Top 5 Wellbeing Tactics for Hospitality Temps
Here are our top 5 tactics to wellbeing and stress management for hospitality temps:
1. Get enough rest
You need to be rested if you are going to be able to do a great job for your client. This usually means making sure that you have slept at some point.
Sleep is natural and it is essential for our health and wellbeing. Poor quality sleep can lead to lack of concentration and possible long-term health difficulties. So it’s important that you get your sleep and that you get enough of it. We know that it can be tempting to cut short your sleep, especially when you are working all hours at events and then of course you have your social and family life to fit in as well. However, without enough sleep you are likely to experience problems. You could become short-tempered and make poor decisions.
No client wants sub-standard service. They want exceptional service every time. To be in tip top condition you need to make sure you are rested and raring to work. After all, if you are always performing at your optimum level you are likely to be hired for more hospitality jobs.
2. Eat well
Working as a temp at events means it can be difficult to make time for nutrition. After all, you are likely to be busy attending to all sorts of issues that need to be taken care of. You are going to be on your feet a lot and that means you need to keep your energy levels as high as possible. You could decide to run on coffee and grab whatever food you can, but that is rarely a recipe for success. It’s much better to plan your food before you start work.
Apply a bit of self-care before your shift starts. You can do this by planning what meals you will be able to have before and after your shift. If you can and if it’s possible try and keep a ‘tuck box’ close to hand, for example, in the staff changing room. That way you can be sure of grabbing a snack to help keep you going when you need it. A tuck box helps ensure you have food to boost you throughout your shift. In your tuck box you could have a mix of fruits (bananas are always good), protein energy balls, pumpkin seeds, boiled eggs, rice crackers etc. The choice is yours of course as to what ends up in your tuck box. What you are really looking for is food that will keep you working at an optimum level.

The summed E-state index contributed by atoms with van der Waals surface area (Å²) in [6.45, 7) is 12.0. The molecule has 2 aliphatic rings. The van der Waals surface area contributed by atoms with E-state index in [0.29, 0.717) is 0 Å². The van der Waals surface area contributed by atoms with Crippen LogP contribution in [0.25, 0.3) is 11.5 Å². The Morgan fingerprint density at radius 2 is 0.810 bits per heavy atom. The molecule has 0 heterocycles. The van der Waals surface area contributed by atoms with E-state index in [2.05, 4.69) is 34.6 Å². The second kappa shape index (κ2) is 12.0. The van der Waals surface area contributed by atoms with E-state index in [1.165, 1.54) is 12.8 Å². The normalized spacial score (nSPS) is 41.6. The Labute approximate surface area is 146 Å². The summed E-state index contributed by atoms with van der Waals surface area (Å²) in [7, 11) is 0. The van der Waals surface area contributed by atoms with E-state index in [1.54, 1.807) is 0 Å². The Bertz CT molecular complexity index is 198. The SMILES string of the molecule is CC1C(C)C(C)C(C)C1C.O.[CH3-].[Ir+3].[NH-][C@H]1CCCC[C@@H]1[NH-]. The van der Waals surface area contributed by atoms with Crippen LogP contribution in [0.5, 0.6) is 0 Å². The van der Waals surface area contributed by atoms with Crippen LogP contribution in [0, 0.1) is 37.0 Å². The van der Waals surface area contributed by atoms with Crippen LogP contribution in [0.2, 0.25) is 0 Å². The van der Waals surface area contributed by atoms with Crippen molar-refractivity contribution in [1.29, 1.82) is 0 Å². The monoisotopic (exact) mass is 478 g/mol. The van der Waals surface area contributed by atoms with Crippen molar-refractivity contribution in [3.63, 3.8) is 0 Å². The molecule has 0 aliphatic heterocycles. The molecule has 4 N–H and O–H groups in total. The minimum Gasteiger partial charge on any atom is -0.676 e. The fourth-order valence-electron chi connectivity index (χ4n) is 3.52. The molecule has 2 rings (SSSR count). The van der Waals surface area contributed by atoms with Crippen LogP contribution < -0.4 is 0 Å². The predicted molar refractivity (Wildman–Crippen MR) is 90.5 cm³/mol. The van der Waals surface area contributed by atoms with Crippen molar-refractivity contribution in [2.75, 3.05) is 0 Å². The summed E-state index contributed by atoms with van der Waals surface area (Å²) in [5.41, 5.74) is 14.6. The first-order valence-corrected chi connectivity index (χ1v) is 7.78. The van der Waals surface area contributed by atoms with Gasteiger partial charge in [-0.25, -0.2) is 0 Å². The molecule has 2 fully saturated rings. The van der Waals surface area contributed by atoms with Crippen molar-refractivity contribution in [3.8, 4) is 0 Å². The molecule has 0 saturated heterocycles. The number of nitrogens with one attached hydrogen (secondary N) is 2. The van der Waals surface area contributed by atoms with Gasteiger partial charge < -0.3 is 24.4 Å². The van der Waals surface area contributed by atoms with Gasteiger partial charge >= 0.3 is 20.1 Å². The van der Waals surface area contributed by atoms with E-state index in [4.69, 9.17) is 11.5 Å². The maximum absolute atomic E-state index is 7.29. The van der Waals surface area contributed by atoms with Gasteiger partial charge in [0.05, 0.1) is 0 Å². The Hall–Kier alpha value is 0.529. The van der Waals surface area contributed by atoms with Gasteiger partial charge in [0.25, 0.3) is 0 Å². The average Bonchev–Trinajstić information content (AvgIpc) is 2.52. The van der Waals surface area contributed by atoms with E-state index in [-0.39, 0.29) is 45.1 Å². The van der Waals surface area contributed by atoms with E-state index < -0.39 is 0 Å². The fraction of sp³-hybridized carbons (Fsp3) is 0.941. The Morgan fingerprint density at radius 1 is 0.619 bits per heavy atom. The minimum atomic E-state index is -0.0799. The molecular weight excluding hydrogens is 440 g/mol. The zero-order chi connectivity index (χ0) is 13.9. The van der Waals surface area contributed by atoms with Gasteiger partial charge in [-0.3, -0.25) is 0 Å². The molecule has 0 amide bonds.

3. Drink and stay hydrated
Drinking and staying hydrated throughout the day will help improve your overall health. When you go on shift you need to ensure that you don’t forget to drink. Unfortunately, however, there seems to be no consensus on how much or how often you need to drink to stay hydrated. Having said that, with water there is agreement. Water is deemed to be good. Therefore, you should drink lots of water to help you stay sharp and alert. We know that the taste of water can be dull for some people and you could make it more palatable by adding slices of lemon (or other fruit that you like) or slices of cucumber to help flavour it up.